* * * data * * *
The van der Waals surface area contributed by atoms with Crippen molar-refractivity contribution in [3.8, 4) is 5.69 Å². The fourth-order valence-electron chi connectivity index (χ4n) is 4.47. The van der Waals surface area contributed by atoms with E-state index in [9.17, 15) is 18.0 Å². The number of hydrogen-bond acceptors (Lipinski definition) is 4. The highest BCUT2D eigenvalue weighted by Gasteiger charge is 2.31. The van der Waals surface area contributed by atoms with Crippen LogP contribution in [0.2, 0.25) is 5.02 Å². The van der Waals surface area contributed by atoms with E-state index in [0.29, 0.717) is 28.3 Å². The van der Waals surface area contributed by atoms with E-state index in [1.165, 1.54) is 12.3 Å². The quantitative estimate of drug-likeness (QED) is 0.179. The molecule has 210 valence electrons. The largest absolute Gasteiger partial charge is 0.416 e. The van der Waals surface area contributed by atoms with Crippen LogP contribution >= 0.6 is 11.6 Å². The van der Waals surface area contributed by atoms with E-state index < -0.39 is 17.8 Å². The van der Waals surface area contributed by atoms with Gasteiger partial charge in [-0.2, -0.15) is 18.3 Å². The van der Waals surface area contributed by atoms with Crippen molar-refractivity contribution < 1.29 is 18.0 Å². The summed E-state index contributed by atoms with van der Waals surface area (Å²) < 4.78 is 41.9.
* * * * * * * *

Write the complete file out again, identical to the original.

The van der Waals surface area contributed by atoms with Crippen molar-refractivity contribution in [3.8, 4) is 5.69 Å². The fourth-order valence-electron chi connectivity index (χ4n) is 4.47. The van der Waals surface area contributed by atoms with E-state index in [9.17, 15) is 18.0 Å². The number of hydrogen-bond acceptors (Lipinski definition) is 4. The highest BCUT2D eigenvalue weighted by Gasteiger charge is 2.31. The van der Waals surface area contributed by atoms with Crippen LogP contribution in [0.2, 0.25) is 5.02 Å². The van der Waals surface area contributed by atoms with E-state index in [0.29, 0.717) is 28.3 Å². The van der Waals surface area contributed by atoms with E-state index in [1.165, 1.54) is 12.3 Å². The quantitative estimate of drug-likeness (QED) is 0.179. The molecule has 210 valence electrons. The largest absolute Gasteiger partial charge is 0.416 e. The van der Waals surface area contributed by atoms with Crippen LogP contribution >= 0.6 is 11.6 Å². The van der Waals surface area contributed by atoms with E-state index < -0.39 is 17.8 Å². The van der Waals surface area contributed by atoms with Gasteiger partial charge in [-0.2, -0.15) is 18.3 Å². The van der Waals surface area contributed by atoms with Crippen molar-refractivity contribution < 1.29 is 18.0 Å². The summed E-state index contributed by atoms with van der Waals surface area (Å²) < 4.78 is 41.9.